But you’ll also need to create a smaller, lower-resolution version for mobile devices, such as phones and tablets, in addition to providing viewers with slower Internet connections.
You now have half a dozen or more individual video files to ensure your video is viewable on major web browsers and devices. But how does your website know which of these files each person should serve?
- video players
A video player is small web software that you install on your website that automatically detects which device is requesting your video, along with the speed of the connection, and then delivers the correct version to that person.
There are dozens of great video players that handle this task (like Video.js), but WordPress also includes an embedded video player that eliminates the need for a third party video plug-in. Good news! But it gets a little complicated …
- complicated code [or short codes]
Whether you’re using a third-party plug-in or WordPress’s built-in video features, you’ll need to create some code to tell the video player what formats you’ve created, as well as where they are on the server. It looks something like this …
Now you have successfully set up your access code, uploaded all video files to the server and installed a video player to handle all behind-the-scenes detections, etc.
So, after all this effort, why is your video better on some browsers / devices than on others?
- Quality varies across browsers
Remember when I said you should convert your videos to almost half a dozen different formats and sizes? You will need a separate application to convert your files to all of these formats. There are dozens of video conversion apps to choose from. And you may need more than one to handle the conversion to all different formats.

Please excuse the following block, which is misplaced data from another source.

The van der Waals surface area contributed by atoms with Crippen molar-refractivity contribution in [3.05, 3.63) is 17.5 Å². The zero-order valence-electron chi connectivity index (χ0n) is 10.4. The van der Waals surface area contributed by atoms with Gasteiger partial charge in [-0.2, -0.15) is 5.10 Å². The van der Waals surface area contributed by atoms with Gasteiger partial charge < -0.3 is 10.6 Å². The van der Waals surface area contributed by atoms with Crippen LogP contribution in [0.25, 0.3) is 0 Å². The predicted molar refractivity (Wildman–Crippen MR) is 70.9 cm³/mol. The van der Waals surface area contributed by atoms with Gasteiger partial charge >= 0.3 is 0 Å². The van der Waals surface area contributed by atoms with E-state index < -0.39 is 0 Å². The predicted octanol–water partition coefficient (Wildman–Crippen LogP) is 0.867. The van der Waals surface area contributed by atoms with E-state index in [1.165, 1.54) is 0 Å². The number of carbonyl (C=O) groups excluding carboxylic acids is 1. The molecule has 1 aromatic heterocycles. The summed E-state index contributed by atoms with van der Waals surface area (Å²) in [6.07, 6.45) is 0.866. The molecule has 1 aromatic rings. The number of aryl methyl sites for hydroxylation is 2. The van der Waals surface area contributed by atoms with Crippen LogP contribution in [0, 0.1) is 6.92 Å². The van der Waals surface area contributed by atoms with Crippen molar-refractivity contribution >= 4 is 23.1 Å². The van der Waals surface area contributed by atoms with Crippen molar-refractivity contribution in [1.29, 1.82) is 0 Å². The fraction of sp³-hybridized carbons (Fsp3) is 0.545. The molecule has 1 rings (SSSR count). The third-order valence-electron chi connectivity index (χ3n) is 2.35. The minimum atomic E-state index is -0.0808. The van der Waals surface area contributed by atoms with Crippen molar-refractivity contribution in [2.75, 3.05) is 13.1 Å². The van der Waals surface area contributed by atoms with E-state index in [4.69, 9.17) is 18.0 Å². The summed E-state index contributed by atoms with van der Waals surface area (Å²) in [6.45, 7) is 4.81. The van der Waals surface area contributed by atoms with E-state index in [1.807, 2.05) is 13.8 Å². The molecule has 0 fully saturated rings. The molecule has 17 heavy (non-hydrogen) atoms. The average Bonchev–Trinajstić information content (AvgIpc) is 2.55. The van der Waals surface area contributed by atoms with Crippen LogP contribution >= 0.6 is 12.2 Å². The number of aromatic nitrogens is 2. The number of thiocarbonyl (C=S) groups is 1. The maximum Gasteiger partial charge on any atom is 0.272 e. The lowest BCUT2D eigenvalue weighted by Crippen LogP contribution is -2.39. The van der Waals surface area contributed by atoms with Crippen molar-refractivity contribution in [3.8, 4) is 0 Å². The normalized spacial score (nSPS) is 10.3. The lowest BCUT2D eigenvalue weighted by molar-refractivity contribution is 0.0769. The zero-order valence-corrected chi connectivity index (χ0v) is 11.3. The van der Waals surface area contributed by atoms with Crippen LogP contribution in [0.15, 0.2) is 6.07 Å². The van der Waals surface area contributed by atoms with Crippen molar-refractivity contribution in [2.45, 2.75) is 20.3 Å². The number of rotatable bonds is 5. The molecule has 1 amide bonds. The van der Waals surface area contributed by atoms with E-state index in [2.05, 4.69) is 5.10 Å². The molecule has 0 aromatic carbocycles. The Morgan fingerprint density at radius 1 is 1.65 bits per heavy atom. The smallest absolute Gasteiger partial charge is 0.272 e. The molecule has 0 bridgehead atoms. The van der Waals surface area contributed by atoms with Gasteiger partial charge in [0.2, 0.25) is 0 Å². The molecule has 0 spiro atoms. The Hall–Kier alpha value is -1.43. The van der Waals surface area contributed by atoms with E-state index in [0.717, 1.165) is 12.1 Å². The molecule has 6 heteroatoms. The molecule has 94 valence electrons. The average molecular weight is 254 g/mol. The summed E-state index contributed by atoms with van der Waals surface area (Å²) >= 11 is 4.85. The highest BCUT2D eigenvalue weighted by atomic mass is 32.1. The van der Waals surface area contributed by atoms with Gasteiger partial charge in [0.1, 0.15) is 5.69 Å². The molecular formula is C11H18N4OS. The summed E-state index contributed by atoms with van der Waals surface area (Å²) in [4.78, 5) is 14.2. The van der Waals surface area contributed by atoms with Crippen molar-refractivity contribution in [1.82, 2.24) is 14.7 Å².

Unfortunately, each application handles the conversion process slightly differently. And that results in variable quality between your video files. Your video may look great as MP4, but when you view the OGG file in Firefox, it may look grainy or bitmapped.
To make matters worse, each web browser handles video playback differently. Therefore, the same video file may look fantastic in one browser, but look horrible in another. I spent countless hours experimenting with my converter software settings, and I never did it 100%.
- Loss of visibility and traffic
YouTube is the most popular video hosting platform in the world. Most importantly, they are also one of the first places that many people turn to when looking for a topic. When you host your video on a third-party website like YouTube or Vimeo, it also benefits from its popularity, and people can find your video and later your own website, which they would not otherwise have knowledge.
In addition, the social sharing features of these services encourage others to share your videos with friends and family, increasing your reach.
If you are operating a membership site with protected video content (such as this site), you will also need to ensure that your video files cannot be uploaded by a malicious person and then illegally redistributed on file sharing sites.
One of the many reasons why I now use and recommend Vimeo PRO is that you can hide your videos from the public and specify a specific area where the video can be embedded. This ensures that your videos can be embedded only on your own website.
Why do we recommend Vimeo PRO?
If your videos are of a commercial nature or you want to protect them by making them available only to a selected target audience (such as a membership site), watch Vimeo PRO.
Vimeo PRO is a service completely different from its standard free offer. Includes priority downloads and conversions, unlimited bandwidth, advanced video statistics and more. Better yet, you can specify the areas where your video can be embedded. This ensures that your video appears only on your own website.